Date Published: 3 November 2017

Fragmenting forest landscapes reduces the extent of deep forest while creating more forest edges. There are 'winner' and 'loser' species ...

When human activity splits areas of rainforest into ever-smaller regions separated by areas of land managed for agricultural, commercial or other purposes, more forest-dwelling species tend to live at the edge of the areas of forest. Forest edges differ from the deep core of the forest in various ways e.g. there is more light, less moisture and often higher temperatures. As forests are fragmented the deep forest becomes a smaller proportion of the total. Recent research1 indicates that such fragmentation of landscape changes the biodiversity of valuable natural spaces, threatening some species with extinction while others thrive at the increasing extent of forest edges. (For a short simple overview of this important issue see the animation at the bottom of this page.)

Dr Marion Pfeifer, lead author of the recent research study, now based at Newcastle University (England), explained2 :

" Tropical forests, and the animals they harbour, are being lost at alarming rates but in order to protect them we need to know exactly how fragmentation of the land is impacting on the animals that live there.
_ This is critical for the hundreds of species that we identified as being clearly dependent on intact forest core areas - that is forest which is at least 200-400m from the edge.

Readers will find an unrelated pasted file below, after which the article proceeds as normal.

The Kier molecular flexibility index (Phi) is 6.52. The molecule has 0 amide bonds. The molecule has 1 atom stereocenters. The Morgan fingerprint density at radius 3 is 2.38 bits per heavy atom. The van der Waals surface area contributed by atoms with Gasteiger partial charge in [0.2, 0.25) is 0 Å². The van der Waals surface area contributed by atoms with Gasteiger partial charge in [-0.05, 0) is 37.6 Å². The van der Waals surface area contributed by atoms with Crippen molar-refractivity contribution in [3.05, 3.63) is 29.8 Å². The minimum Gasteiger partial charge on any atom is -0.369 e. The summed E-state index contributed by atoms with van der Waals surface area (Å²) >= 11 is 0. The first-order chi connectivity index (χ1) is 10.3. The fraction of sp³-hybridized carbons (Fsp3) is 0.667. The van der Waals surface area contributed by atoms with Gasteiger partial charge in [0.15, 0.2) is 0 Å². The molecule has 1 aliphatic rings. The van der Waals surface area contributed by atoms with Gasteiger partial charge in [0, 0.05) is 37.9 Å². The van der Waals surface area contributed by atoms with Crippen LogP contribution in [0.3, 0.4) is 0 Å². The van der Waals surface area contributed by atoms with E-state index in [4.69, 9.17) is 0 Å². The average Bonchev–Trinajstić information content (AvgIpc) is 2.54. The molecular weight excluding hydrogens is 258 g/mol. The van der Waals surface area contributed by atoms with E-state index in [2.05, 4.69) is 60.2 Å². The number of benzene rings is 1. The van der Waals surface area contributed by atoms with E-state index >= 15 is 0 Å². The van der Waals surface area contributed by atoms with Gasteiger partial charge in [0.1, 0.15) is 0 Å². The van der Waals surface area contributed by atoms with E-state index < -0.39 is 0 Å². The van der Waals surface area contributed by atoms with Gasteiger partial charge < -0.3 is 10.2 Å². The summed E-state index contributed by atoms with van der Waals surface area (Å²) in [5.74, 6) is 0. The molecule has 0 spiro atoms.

_ These include species such as the Sunda pangolin (Manis javanica), the Bahia Tapaculo (Eleoscytalopus psychopompus), the Long-billed Black Cockatoo (Zanda baudinii) and Baird's tapir (Tapirus bairdii).
_ These species were highly sensitive to the changing habitat and therefore more likely to disappear in landscapes that encompass only a small proportion of intact forest

The researchers, whose affiliations include universities and other organizations in the UK, Sweden, Mexico, Guatemala, USA, Brazil, Belgium, Colombia, South Africa, Canada, Germany and France, collected species' abundance data from 22 fragmented landscapes in seven major biogeographic realms, including tropical and temperate forests. They analyzed over 1,500 species of mammals, birds, reptiles and amphibians. The study found that 85% of species are being impacted by this forest fragmentation.

When describing their findings the researchers identified some species as 'winners'. They are the ones that seek out, hence seem to prefer, the forest edge and therefore benefit from increased space as a result of forest fragmentation. They identified other species as 'losers', those being the ones that inhabit the core of the forest ('deep forest') and whose habitat is being sadly being reduced by human activity. The scientists hope to use information about which species are most at risk from changing forest habitats to inform conservation and forest restoration work.

Prof Robert Ewers of Imperial College London, a co-author of the study, explained2:

" About half of species win from the forest change; they like the edges and so avoid the deep forest, preferring instead to live near forest edges.
_ The other half lose; they don't like the edges and instead hide away in the deep forest. The winners and losers aren't equal though. Some of the species that like edges are invasive like the boa constrictor, while the ones huddled into the deep forest are more likely to be threatened with extinction – like the Sunda pangolin

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